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Monday, 16 April 2018

'Novelist Guy' & 'Wade in the Water'

The following were worth noting amongst the reviews in yesterday's Observer

Novelist: 'Novelist Guy' - 'This is, for lack of a better word, a conscious album: there aren’t any shanks or mentions of weed, nor is there any disrespect to women. God gets a lot of shoutouts. It’s hard to pinpoint exactly when God entered Novelist’s narrative, but a great deal of the rectitude on here has its backup in the musician’s faith.

You can’t help but wonder how Novelist’s audience will take to it, and to his reappearance after such a long absence; Novelist was incandescently hot three years ago. Grime moves fast and Novelist isn’t quite who he used to be.

However, Stormzy demonstrated that faith doesn’t exactly play badly on a grime album – the video for Blinded By Your Grace Pt 2 (ft MNEK) has 5.5m YouTube views. And neither does conscience: witness again Stormzy’s refusal to let the Grenfell Tower disaster be forgotten. Grime is now a maturing genre, with room for a multiplicity of voices and subject matters. And in Novelist, grime now has an upstanding and versatile outlier.'

Tracey K. Smith - 'Wade in the Water' - 'Her offbeat, spiritual poems are her boldest – where it seems almost as though she is putting together a DIY Bible.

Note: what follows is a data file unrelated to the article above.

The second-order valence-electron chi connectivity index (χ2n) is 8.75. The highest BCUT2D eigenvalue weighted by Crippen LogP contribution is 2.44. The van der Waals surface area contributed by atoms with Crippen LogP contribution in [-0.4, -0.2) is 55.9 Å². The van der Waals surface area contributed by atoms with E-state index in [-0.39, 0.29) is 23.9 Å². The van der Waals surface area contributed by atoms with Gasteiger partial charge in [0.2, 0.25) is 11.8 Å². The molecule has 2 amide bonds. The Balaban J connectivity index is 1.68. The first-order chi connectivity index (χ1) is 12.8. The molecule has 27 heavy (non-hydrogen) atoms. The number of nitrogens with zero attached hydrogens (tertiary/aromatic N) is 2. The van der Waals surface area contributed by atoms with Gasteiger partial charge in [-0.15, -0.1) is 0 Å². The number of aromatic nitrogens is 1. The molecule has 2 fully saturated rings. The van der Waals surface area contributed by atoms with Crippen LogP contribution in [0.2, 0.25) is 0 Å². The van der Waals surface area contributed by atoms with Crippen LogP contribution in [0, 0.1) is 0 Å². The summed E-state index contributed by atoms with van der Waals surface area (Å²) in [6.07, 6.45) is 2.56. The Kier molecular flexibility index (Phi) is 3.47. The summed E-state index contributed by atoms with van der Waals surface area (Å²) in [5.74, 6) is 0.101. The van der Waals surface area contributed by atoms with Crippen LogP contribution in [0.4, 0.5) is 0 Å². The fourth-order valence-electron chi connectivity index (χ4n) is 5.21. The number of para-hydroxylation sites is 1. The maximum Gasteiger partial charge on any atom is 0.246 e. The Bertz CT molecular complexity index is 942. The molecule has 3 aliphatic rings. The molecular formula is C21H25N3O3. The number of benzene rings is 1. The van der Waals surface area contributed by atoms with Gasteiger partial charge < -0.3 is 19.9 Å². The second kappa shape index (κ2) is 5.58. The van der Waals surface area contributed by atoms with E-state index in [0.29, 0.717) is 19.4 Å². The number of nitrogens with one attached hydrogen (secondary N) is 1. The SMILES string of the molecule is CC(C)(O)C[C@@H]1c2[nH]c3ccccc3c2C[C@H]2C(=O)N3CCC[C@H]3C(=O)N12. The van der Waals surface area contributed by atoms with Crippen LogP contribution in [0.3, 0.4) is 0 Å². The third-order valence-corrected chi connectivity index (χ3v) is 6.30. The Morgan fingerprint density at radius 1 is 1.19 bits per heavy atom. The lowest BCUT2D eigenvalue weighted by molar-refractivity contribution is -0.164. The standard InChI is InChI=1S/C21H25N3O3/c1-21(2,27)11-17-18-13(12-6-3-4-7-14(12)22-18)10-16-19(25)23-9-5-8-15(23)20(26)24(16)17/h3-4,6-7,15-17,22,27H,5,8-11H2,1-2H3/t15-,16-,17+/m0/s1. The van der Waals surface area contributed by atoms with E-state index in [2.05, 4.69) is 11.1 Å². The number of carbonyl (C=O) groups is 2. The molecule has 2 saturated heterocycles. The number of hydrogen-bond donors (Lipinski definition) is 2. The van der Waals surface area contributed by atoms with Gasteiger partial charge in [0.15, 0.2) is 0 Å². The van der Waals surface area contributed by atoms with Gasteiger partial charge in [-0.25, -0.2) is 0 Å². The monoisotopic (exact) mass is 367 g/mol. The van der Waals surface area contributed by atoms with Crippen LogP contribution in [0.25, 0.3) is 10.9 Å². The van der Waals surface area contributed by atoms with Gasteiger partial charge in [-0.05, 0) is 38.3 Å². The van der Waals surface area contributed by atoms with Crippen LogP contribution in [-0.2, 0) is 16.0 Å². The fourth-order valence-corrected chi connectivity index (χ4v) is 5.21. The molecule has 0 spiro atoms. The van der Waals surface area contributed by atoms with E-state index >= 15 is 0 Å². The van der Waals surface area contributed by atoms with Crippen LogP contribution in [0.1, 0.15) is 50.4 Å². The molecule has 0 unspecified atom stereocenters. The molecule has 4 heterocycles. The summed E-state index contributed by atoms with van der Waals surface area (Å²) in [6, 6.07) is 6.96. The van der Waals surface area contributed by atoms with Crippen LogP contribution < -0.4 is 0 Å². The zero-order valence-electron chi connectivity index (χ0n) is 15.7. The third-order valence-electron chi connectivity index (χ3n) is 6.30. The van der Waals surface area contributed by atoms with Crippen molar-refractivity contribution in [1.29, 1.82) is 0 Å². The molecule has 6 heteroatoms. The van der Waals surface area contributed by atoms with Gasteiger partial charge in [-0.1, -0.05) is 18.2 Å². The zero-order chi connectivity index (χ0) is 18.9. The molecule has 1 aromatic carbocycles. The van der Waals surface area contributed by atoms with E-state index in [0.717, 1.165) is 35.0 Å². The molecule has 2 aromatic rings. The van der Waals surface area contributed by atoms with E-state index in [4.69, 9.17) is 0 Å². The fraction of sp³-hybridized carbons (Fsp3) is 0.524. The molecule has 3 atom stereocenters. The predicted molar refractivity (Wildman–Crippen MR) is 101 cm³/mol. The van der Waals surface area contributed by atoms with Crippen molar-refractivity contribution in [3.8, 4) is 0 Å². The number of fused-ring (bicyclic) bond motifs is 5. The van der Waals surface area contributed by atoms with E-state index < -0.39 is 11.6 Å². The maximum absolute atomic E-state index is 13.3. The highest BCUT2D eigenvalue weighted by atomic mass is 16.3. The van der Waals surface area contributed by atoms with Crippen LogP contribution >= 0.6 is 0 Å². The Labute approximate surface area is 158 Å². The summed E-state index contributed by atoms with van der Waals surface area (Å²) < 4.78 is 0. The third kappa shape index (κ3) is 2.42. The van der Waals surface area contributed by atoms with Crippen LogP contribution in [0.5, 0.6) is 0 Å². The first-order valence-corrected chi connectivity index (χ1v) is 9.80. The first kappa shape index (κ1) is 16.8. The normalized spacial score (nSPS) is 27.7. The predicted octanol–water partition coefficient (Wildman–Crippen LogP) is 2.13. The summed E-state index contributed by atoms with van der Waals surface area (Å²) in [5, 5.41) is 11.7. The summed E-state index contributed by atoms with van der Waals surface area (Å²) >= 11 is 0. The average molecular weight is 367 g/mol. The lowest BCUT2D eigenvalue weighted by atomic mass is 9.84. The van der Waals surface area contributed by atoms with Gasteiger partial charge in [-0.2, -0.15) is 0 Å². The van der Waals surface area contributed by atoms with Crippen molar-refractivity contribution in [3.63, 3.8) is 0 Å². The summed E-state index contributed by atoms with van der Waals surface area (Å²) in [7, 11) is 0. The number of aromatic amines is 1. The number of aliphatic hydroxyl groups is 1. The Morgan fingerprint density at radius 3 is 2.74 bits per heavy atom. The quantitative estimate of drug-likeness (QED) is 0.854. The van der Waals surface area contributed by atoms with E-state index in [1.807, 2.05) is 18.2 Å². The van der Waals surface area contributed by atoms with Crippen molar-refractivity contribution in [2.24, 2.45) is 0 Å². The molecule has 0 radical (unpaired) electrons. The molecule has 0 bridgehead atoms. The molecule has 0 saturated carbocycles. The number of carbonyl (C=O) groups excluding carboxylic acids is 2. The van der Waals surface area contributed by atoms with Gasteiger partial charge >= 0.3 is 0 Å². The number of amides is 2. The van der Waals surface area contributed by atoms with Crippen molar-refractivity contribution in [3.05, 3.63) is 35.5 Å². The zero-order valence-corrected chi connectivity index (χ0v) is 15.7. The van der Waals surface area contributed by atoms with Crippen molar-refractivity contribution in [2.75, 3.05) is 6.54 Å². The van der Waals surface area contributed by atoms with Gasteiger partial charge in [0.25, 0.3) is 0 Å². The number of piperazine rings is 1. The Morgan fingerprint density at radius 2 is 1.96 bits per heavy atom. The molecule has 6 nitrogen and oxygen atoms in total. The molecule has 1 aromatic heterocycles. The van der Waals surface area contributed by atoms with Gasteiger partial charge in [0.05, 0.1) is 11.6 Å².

In Hill Country, God drives round in a jeep with the windows down and wonders whether there is “something larger than himself rearranging/ The air.” In Beatific, an arresting (in every sense) poem, a man obliviously crosses the road and there is a hint this down-andout pedestrian could be a messiah. In The Angels, we meet a pair of Hells Angels: “Grizzled,/ In leather biker gear” who prove “Emissaries/ For something I needed to see”. They reek of “rum and gasoline” but, like many angels before them, tell us “not to fear”. This startling poem ends with other celestial sightings – laid on thick, poetic impasto. Yet the ending is beautiful and bare. It gives us “night” where “light” was expected: “My mother sat whispering with it/ At the end of her life/ While all the rooms of our house/ Filled up with night.”'

Tracey K. Smith - Wade In The Water.

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